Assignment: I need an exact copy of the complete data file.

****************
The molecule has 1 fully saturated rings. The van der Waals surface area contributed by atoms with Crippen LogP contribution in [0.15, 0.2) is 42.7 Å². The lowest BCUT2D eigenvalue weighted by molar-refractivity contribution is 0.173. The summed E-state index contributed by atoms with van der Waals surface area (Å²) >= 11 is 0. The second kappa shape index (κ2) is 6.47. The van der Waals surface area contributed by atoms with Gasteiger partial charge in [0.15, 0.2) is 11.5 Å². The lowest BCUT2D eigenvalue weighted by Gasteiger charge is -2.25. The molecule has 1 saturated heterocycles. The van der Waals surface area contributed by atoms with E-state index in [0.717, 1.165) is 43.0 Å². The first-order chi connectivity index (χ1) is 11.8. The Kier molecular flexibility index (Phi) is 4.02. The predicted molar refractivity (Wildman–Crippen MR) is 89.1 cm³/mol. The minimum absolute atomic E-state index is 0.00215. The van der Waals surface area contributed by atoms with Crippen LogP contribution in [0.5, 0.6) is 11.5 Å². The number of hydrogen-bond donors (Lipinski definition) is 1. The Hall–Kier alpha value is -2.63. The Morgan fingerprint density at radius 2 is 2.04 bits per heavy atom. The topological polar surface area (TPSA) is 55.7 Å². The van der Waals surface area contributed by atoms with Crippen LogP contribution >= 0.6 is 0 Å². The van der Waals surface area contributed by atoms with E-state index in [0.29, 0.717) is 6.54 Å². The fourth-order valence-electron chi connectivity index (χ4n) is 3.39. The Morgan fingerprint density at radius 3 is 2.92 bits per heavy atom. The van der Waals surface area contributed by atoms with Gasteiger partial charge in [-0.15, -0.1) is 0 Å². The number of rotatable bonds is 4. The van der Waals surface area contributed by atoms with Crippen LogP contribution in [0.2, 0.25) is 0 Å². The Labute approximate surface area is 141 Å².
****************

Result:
The molecule has 1 fully saturated rings. The van der Waals surface area contributed by atoms with Crippen LogP contribution in [0.15, 0.2) is 42.7 Å². The lowest BCUT2D eigenvalue weighted by molar-refractivity contribution is 0.173. The summed E-state index contributed by atoms with van der Waals surface area (Å²) >= 11 is 0. The second kappa shape index (κ2) is 6.47. The van der Waals surface area contributed by atoms with Gasteiger partial charge in [0.15, 0.2) is 11.5 Å². The lowest BCUT2D eigenvalue weighted by Gasteiger charge is -2.25. The molecule has 1 saturated heterocycles. The van der Waals surface area contributed by atoms with E-state index in [0.717, 1.165) is 43.0 Å². The first-order chi connectivity index (χ1) is 11.8. The Kier molecular flexibility index (Phi) is 4.02. The predicted molar refractivity (Wildman–Crippen MR) is 89.1 cm³/mol. The minimum absolute atomic E-state index is 0.00215. The van der Waals surface area contributed by atoms with Crippen LogP contribution in [0.5, 0.6) is 11.5 Å². The number of hydrogen-bond donors (Lipinski definition) is 1. The Hall–Kier alpha value is -2.63. The Morgan fingerprint density at radius 2 is 2.04 bits per heavy atom. The topological polar surface area (TPSA) is 55.7 Å². The van der Waals surface area contributed by atoms with Crippen LogP contribution >= 0.6 is 0 Å². The van der Waals surface area contributed by atoms with E-state index in [0.29, 0.717) is 6.54 Å². The fourth-order valence-electron chi connectivity index (χ4n) is 3.39. The Morgan fingerprint density at radius 3 is 2.92 bits per heavy atom. The van der Waals surface area contributed by atoms with Gasteiger partial charge in [-0.15, -0.1) is 0 Å². The number of rotatable bonds is 4. The van der Waals surface area contributed by atoms with Crippen LogP contribution in [0.2, 0.25) is 0 Å². The Labute approximate surface area is 141 Å².